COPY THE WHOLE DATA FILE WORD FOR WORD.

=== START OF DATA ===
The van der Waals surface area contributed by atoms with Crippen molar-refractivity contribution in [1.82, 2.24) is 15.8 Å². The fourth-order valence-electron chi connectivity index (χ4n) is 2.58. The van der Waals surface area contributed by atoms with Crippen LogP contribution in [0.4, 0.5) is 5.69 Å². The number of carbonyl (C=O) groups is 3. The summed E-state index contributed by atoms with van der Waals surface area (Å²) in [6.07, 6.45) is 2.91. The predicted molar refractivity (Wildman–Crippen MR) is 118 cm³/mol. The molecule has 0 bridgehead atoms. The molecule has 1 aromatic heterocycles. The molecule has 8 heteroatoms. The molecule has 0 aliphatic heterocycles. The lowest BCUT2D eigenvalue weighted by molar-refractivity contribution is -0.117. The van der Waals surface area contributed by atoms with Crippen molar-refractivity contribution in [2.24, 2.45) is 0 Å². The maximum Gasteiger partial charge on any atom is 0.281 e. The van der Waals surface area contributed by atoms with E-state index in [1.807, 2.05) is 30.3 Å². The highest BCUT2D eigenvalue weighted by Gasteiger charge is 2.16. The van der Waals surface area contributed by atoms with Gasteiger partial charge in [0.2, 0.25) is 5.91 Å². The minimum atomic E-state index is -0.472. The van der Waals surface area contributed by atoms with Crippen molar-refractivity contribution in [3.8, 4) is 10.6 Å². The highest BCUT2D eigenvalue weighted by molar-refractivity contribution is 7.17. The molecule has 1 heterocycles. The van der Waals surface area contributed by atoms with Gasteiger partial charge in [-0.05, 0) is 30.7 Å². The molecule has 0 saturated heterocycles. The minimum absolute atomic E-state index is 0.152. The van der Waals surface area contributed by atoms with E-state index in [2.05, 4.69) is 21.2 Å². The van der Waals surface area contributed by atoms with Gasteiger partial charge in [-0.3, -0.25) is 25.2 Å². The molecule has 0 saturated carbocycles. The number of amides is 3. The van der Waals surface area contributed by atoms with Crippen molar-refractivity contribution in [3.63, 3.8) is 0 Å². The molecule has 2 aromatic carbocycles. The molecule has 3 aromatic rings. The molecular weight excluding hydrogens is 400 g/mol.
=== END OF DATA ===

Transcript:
The van der Waals surface area contributed by atoms with Crippen molar-refractivity contribution in [1.82, 2.24) is 15.8 Å². The fourth-order valence-electron chi connectivity index (χ4n) is 2.58. The van der Waals surface area contributed by atoms with Crippen LogP contribution in [0.4, 0.5) is 5.69 Å². The number of carbonyl (C=O) groups is 3. The summed E-state index contributed by atoms with van der Waals surface area (Å²) in [6.07, 6.45) is 2.91. The predicted molar refractivity (Wildman–Crippen MR) is 118 cm³/mol. The molecule has 0 bridgehead atoms. The molecule has 1 aromatic heterocycles. The molecule has 8 heteroatoms. The molecule has 0 aliphatic heterocycles. The lowest BCUT2D eigenvalue weighted by molar-refractivity contribution is -0.117. The van der Waals surface area contributed by atoms with Crippen molar-refractivity contribution in [2.24, 2.45) is 0 Å². The maximum Gasteiger partial charge on any atom is 0.281 e. The van der Waals surface area contributed by atoms with E-state index in [1.807, 2.05) is 30.3 Å². The highest BCUT2D eigenvalue weighted by Gasteiger charge is 2.16. The van der Waals surface area contributed by atoms with Gasteiger partial charge in [0.2, 0.25) is 5.91 Å². The minimum atomic E-state index is -0.472. The van der Waals surface area contributed by atoms with Crippen molar-refractivity contribution in [3.8, 4) is 10.6 Å². The highest BCUT2D eigenvalue weighted by molar-refractivity contribution is 7.17. The molecule has 1 heterocycles. The van der Waals surface area contributed by atoms with Gasteiger partial charge in [-0.05, 0) is 30.7 Å². The molecule has 0 saturated heterocycles. The minimum absolute atomic E-state index is 0.152. The van der Waals surface area contributed by atoms with E-state index in [2.05, 4.69) is 21.2 Å². The van der Waals surface area contributed by atoms with Gasteiger partial charge in [-0.3, -0.25) is 25.2 Å². The molecule has 0 saturated carbocycles. The number of amides is 3. The van der Waals surface area contributed by atoms with Crippen molar-refractivity contribution in [3.63, 3.8) is 0 Å². The molecule has 2 aromatic carbocycles. The molecule has 3 aromatic rings. The molecular weight excluding hydrogens is 400 g/mol.